Early on, my son’s disabilities slowly became clear. The seizures came first. It would be another year or so before living with autism would become our reality, but his pervasive development disorder was beginning. And despite how suddenly it all started, it wasn’t going to just disappear. When he had a second seizure, we realized that Porter’s difficulties were here to stay.
From A Bad Reaction:
I am home alone getting ready for work and drying my hair as Porter lies beside me on a blanket. When I smile down at him, Porter’s eyes are frozen and his lips are blue. I scream and put my cheek against his mouth to check if he is breathing. He is not. I don’t feel anything. He’s dead.
I grab the phone and punch in 9-1-1, tapping my foot through two slow rings.
“Emergency, can I help you?” the operator asks.
“My baby stopped breathing.”
“Tell me what he looks like.”
“His face is blue!” I scream, as I clutch Porter in my arms.
She says loudly, “You need to stop yelling so I can help you.” I force myself to concentrate as she guides me through baby CPR, and I do the two-fingered presses until I hear the rescue truck pull up outside. We live a block away from the station so the firefighters come first, tromping up the stairs in blue coveralls and boots. A medical case like a tackle box bangs the wall beside me as they circle around Porter and then move me out of the way. A man drops to his knees and takes over for me until Porter starts breathing, one quick little gasp.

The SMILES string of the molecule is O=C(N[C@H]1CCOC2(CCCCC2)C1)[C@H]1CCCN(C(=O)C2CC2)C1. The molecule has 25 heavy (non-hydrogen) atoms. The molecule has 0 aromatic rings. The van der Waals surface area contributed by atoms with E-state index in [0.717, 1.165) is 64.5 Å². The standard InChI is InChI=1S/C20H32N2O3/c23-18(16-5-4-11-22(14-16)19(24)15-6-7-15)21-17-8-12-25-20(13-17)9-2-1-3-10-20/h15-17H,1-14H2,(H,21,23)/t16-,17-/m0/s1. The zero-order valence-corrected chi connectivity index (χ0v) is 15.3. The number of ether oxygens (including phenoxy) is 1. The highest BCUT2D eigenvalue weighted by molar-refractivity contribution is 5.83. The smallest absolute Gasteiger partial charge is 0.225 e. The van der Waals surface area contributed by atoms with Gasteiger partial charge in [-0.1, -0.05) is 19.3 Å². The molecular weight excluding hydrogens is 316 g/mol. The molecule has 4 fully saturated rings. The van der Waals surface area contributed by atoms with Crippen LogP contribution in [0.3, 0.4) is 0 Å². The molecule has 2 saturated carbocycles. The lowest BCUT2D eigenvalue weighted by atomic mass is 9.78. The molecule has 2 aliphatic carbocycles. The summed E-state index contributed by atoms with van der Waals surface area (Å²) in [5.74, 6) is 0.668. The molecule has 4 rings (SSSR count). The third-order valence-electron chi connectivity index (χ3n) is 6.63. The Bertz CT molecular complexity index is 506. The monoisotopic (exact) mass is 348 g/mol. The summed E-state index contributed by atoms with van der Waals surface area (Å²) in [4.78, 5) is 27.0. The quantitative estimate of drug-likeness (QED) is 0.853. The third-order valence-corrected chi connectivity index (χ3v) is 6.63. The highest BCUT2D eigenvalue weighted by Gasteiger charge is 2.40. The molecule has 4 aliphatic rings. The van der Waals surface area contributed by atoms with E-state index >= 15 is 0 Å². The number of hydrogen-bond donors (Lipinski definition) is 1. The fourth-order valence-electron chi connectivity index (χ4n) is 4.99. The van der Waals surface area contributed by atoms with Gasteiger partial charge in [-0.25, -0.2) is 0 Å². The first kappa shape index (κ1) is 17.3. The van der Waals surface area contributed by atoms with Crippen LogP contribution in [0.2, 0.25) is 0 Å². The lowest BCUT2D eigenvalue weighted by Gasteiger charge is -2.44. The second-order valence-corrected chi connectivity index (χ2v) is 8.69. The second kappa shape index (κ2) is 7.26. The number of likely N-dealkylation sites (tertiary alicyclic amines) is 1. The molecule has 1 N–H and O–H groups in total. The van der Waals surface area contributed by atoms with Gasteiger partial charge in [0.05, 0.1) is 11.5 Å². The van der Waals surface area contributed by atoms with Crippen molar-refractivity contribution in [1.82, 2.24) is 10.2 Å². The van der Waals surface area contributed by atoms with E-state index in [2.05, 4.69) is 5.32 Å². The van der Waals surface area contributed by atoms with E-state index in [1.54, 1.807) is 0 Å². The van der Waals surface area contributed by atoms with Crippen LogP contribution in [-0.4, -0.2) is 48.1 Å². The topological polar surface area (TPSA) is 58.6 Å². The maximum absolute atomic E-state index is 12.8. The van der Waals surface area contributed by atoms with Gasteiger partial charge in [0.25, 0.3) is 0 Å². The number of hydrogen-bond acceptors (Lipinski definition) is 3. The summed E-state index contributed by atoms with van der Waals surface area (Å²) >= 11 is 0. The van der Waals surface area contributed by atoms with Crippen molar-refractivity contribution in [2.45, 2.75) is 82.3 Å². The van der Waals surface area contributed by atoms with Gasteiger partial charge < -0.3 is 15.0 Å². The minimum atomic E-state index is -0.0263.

We scramble into the ambulance and the paramedic tucks a bear onto the stretcher beside Porter, saying, “The church ladies make these.” I watch the numbers on the oxygen gauge flash every few seconds, holding my breath, fixated on the monitor.
Porter breathes normally on the ambulance ride over. I watch the gauge so I am positive about this, and he breathes all the way. I call Brian from the ambulance, only able to say, “Porter stopped breathing—he was blue, Brian. We’ll be at Minneapolis Children’s Hospital.” We pull up to the emergency room entrance where a woman greets us by the automatic doors. She’s holding a huge stack of files, signaling for us to hurry up with her one free hand. You didn’t need to be an expert on body language to understand that she’d be calling the shots. She probably knew in kindergarten that she was going to be the head nurse.
I jog after the gurney as they wheel Porter into an examining room. I stand by the medical shelves filled with rubber gloves and plastic tubing. A doctor leans over Porter and looks at him, then listens to him and touches his face and I want to know what the doctor is checking.
Brian arrives, panting and pale, and asks, “How is he?”
Porter’s face was cold.
“Okay,” I say, “Just sleeping, I think.”
”It happened again.” Brian puts an arm around me, but I don’t want to be touched and I move away. We watch the people buzz past the table as Porter lies silently on his side.
“The seizure wasn’t a fluke,” Brian says after a few minutes, which is exactly what I am thinking and trying not to say. A doctor confirms this moments later, telling us that the vaccine can now be linked to an ongoing-seizure disorder and Porter stopped breathing, as people sometimes do, in the middle of an intense episode. The doctor pulls a pad out of his pocket and jots something down with a tiny pencil that fits in the palm of his hand.
Our son has epilepsy and other health problems. It will be a year before we realize he has autism. I don’t know at the moment but my life is shifting and soon caregiving will be my primary role.